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Soup and sandwich

From Wikipedia, the free encyclopedia
A grilled cheese sandwich with tomato soup

The soup and sandwich combination meal consists of a soup accompanied by a sandwich. It has been a popular meal in the United States since the 1920s. Some U.S. restaurant chains specialize in the meal, and it has been mass-produced as a prepared frozen meal.


The soup and sandwich combination meal is common in the United States.[1][2] Depending on the intended size of the meal, the sandwich might be either half or a whole sandwich, and the soup may be served in either a cup or bowl.[1] The combination of a grilled cheese sandwich with tomato soup is a common example in American cuisine,[3][4] and has been described as a comfort food.[5][6]


The soup and sandwich combination became a popular lunch dish in the United States in the 1920s, and remains as a common dish at American luncheonettes and diners.[7] It was also a common lunch dish in some earlier U.S. department stores that had dining rooms.[1] In contemporary times, it is sometimes consumed as a light dinner.[2] Some soup kitchens, outreach organizations and churches routinely provide the dish to the needy.[8][9][10][11]


A soup and sandwich meal, served with chips

Some American restaurants specialize in soup and sandwich meals, such as the Panera Bread Company, Hale and Hearty, and Zoup! restaurant chains.[12][13][14] In September 2016, the fast casual restaurant Panera Bread had a total of 2,024 stores at North American locations, some of which go by different company names.[15][16] Panera plans to expand its product delivery availability, which began in early 2016, to include 35% to 40% of its store locations by the end of 2017.[16] In October 2016, Zoup! has a total of 96 stores in the United States, with 93 franchise stores and three company-owned ones.[14]

Prepared meals[edit]

The soup and sandwich combination has been mass-produced in the United States and purveyed to consumers on a national level,[17][18] the Campbell's Souper Combo frozen soup and sandwich meal being one example.[17][18] Initially, the product realized promising sales revenues, but consumer interest later tapered off, with the initial high sales attributed to consumer curiosity about the new product and "one-off" purchases per this initial interest.[17] The Souper Combo was a short-lived product, and was eventually discontinued.[17][19]

A Stouffer's frozen prepared soup and sandwich meal after heating

The Corner Bistro is a line of mass-produced frozen prepared soup and sandwich meals marketed under the Stouffer's brand.[19] The sandwiches are manufactured as stuffed melt sandwiches.[19]

See also[edit]


  1. ^ a b c Siple, M. (2009). Low-cholesterol Cookbook for Dummies. For dummies. ReadHowYouWant.com. p. 233. ISBN 978-1-4587-3661-1. Retrieved December 23, 2016.
  2. ^ a b Hoffman, S.; Wise, V. (2013). Bold: A Cookbook of Big Flavors. Workman Publishing Company. p. 68. ISBN 978-0-7611-7863-7. Retrieved December 23, 2016.
  3. ^ Freehof, I.; Catton, P. (2005). The Comfort Diner Cookbook. Clarkson Potter/Publishers. p. 72. ISBN 978-1-4000-8108-0. Retrieved December 23, 2016.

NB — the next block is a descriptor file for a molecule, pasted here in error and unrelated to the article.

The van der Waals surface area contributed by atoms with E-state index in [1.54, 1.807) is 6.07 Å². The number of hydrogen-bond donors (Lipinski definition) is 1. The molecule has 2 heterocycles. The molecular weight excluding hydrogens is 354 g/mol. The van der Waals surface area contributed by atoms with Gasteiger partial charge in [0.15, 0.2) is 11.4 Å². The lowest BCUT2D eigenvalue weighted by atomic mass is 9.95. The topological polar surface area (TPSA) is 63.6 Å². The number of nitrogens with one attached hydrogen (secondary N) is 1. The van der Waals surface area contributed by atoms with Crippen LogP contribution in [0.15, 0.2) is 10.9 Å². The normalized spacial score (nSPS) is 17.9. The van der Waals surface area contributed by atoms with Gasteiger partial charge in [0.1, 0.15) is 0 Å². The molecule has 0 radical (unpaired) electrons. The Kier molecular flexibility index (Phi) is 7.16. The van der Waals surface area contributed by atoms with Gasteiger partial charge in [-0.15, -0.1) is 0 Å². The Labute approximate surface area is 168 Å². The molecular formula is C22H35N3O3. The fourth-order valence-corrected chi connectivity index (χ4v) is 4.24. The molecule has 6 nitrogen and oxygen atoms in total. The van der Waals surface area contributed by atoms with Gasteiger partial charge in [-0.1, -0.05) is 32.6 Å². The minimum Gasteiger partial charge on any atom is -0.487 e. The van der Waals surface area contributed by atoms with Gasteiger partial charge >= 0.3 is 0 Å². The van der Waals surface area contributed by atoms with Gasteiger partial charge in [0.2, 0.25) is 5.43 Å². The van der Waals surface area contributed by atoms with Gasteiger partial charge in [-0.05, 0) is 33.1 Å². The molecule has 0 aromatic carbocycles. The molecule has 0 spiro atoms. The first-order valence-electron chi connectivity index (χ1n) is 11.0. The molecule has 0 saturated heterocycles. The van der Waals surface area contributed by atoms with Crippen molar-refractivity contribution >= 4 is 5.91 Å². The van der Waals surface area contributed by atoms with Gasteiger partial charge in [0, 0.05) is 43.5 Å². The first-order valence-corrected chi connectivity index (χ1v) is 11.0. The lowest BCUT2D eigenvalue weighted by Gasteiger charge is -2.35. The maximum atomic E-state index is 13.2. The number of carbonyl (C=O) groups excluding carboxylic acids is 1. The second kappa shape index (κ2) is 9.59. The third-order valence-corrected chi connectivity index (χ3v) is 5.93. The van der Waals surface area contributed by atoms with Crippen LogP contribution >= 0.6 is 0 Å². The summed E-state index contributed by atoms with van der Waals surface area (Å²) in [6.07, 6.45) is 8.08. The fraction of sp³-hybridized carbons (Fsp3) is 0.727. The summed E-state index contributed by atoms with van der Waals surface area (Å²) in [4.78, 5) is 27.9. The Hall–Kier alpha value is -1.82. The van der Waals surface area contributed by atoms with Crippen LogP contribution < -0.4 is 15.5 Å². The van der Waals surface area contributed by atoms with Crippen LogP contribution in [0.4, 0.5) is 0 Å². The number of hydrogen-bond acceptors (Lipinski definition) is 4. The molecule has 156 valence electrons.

4. ^ Lean, L.; Bastianich, J. (2011). Made in America: Our Best Chefs Reinvent Comfort Food. Rizzoli International Publications, Incorporated. p. 77. ISBN 978-1-59962-101-2. Retrieved December 23, 2016.
  5. ^ Gunst, K.; Duivenvoorden, Y. (2016). Soup Swap: Comforting Recipes to Make and Share. Chronicle Books. p. 58. ISBN 978-1-4521-4851-9. Retrieved December 23, 2016.
  6. ^ Zinczenko, D.; Goulding, M. (2014). Cook This, Not That! Skinny Comfort Foods. Random House Publishing Group. p. 290. ISBN 978-1-101-88446-1. Retrieved December 23, 2016.
  7. ^ Elias, M. (2014). Lunch: A History. The Meals Series. Rowman & Littlefield Publishers. p. 61. ISBN 978-1-4422-2747-7. Retrieved December 23, 2016.
  8. ^ McKinley, Jesse (July 16, 1995). "Neighborhood Report: Villages East & West; Soup Kitchen Draws Hungry -- And Trouble?". The New York Times. Retrieved January 16, 2017.
  9. ^ Kershaw, Tayla (September 6, 2016). "Salvation soup and sandwiches". The Star. Archived from the original on January 27, 2016. Retrieved January 16, 2017.
  10. ^ Brimer, Justin (December 8, 2014). "Volunteers, supplies needed for annual homeless count". Archived from the original on January 16, 2017. Retrieved January 16, 2017.
  11. ^ "Church on the streets". Christian Today. May 3, 2010. Retrieved January 16, 2017.
  12. ^ Halzack, Sarah (September 13, 2016). "Panera comes out swinging against Happy Meal-style kids' food". Chicago Tribune. Retrieved December 23, 2016.
  13. ^ Johnson, Hollis (December 3, 2016). "This New York City-based soup-and-sandwich chain should make Panera nervous". Business Insider. Retrieved December 23, 2016.
  14. ^ a b "Zoup! hires outside company to keep its strategic plan focused". Crain's Detroit Business. October 9, 2016. Retrieved January 16, 2017.
  15. ^ "Our History" Archived 2015-09-26 at the Wayback Machine. Panera Bread. Accessed January 2017.
  16. ^ a b "Panera is rolling out delivery at restaurants across America". Business Insider. January 11, 2017. Retrieved January 16, 2017.
  17. ^ a b c d Haig, M. (2005). Brand Failures: The Truth about the 100 Biggest Branding Mistakes of All Time. Kogan Page Series. Kogan Page. pp. 61–62. ISBN 978-0-7494-4433-4. Retrieved December 23, 2016.
  18. ^ a b Hodock, C.L. (9 September 2010). Why Smart Companies Do Dumb Things: Avoiding Eight Common Mistakes in New Product Development. Prometheus Books. p. 227–. ISBN 978-1-61592-178-2. Retrieved December 23, 2016. (subscription required)
  19. ^ a b c Wyman, Carolyn; Leblang, Bonnie Tandy (February 15, 2011). "Supermarket Sampler: Sandwich, soup combo is not so hot". Deseret News. Retrieved December 23, 2016.

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